This meet-and-greet would be like none of the dozens of others this week at Nashville’s CMA Music Festival. No autographs from this artist, and no more than a tentative “hello” or “thanks.” A handshake? Yes, but only from the left hand, not the right.
None of that mattered to the overflow crowd that lined up Friday afternoon at the Country Music Hall of Fame and Museum. The thrill was simply getting to be in the presence of Randy Travis.
A near-fatal stroke in July 2013 has robbed the 58-year-old country legend of many things – including his singular voice. But it has done nothing to diminish his connection to his legions of fans, and just in the past year, he and his wife, Mary Davis-Travis, have been making concerted efforts to reinforce it with public appearances.
For more than two-and-a-half years, Travis stayed singularly focused on the hours of rehabilitation he underwent daily at his Texas home base. But the seclusion took its toll, his wife says.
The need to be among the people who love him “was so much of his fiber, of what he was made of,” she told PEOPLE before the Friday event. “That’s what energized him, and I started seeing he wasn’t real happy not being in touch with people. That’s why coming to Nashville … is so important.”
The day before, Travis stirred a roar from the crowd when he appeared on stage during Michael Ray’s outdoor performance at the festival. Ray, who has recently become friends with Travis, then covered his signature song, “Forever and Ever, Amen,” leaving the final “Amen” to its originator – and the audience went wild.
On such occasions, Davis-Travis said, her husband is always hesitant beforehand, knowing “he’s not what he used to be, but when he gets out there he just turns into Randy. It’s his home, that stage, and you can tell it because … once he gets out there he just lights up.”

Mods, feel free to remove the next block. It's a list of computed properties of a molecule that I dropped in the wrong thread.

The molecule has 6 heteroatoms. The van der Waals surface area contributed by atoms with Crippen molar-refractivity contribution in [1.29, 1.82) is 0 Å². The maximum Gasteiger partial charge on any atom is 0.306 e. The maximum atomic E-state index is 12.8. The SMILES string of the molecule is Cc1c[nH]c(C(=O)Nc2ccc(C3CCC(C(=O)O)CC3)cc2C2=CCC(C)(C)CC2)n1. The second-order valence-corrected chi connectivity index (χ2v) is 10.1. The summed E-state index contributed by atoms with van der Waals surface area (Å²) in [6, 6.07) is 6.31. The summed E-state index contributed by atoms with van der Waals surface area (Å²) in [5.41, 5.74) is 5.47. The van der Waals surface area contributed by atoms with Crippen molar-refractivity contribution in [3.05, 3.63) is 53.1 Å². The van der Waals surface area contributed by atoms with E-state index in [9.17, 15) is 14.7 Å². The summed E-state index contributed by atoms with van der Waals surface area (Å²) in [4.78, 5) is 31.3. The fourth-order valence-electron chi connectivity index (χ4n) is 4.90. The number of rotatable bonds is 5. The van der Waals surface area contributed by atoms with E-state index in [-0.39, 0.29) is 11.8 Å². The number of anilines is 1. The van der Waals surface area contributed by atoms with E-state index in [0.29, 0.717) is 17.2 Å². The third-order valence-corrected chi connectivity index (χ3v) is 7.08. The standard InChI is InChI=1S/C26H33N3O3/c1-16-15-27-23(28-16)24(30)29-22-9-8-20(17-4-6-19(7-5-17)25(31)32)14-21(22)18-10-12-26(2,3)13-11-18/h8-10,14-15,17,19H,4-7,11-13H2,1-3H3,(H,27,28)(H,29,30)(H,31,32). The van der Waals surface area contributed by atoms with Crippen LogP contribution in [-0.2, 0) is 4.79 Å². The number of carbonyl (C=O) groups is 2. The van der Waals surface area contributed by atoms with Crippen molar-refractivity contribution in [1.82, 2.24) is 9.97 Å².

At the meet and greet, Travis was beaming again as he entered the room to the applause of the 200 or so fans gathered in the museum’s Hall of Fame rotunda. Everyone, it seemed, had been touched by Travis and his music in one way or another.
Scot England had met Travis at the height of his career in the 1980s, and now he had waited hours to do so again.
“I’m a bigger fan today just to see the way he’s lived his life as far as overcoming everything that he did,” the 52-year-old Henderson, Tennessee, man told PEOPLE. “He’s a survivor. To come through everything he’s come through, I don’t mind waiting four hours to meet him.”
Nicole Caroen, 38, of Linden, Michigan, put meeting Travis at the very top of her festival to-do list. Vicki Lewis, 62, of Augusta, Georgia, loved Travis because her parents did. His music, she said as she worked to hold back tears, “helped me through losing them.”
For almost an hour, Travis greeted them all while seated in the shadow of the plaque that signifies his membership in the Country Music Hall of Fame, the genre’s highest honor.
Every fan earned the Travis charisma, the warm smile that was made for the stage, the eyes that are still lit from within. Mary Davis Travis offered strong assurances that her husband’s mental faculties are exactly as they were before the stroke.
“The memory is as sharp as it ever was,” she says. “Everything’s up there, it’s just the aphasia [loss of speech] and getting it out that’s the frustrating part.”
One by one, the fans took a seat next to Travis for a quick photo, a few heartfelt words (Lewis, for one, simply said, “God bless you”) and then were on their way.
That was more than enough for Amanda Bridges, 45, of Marion, Illinois. “There are so many memories of him,” she said, then she paused. “I met him.” Her voice caught on the words. “I can’t believe it.”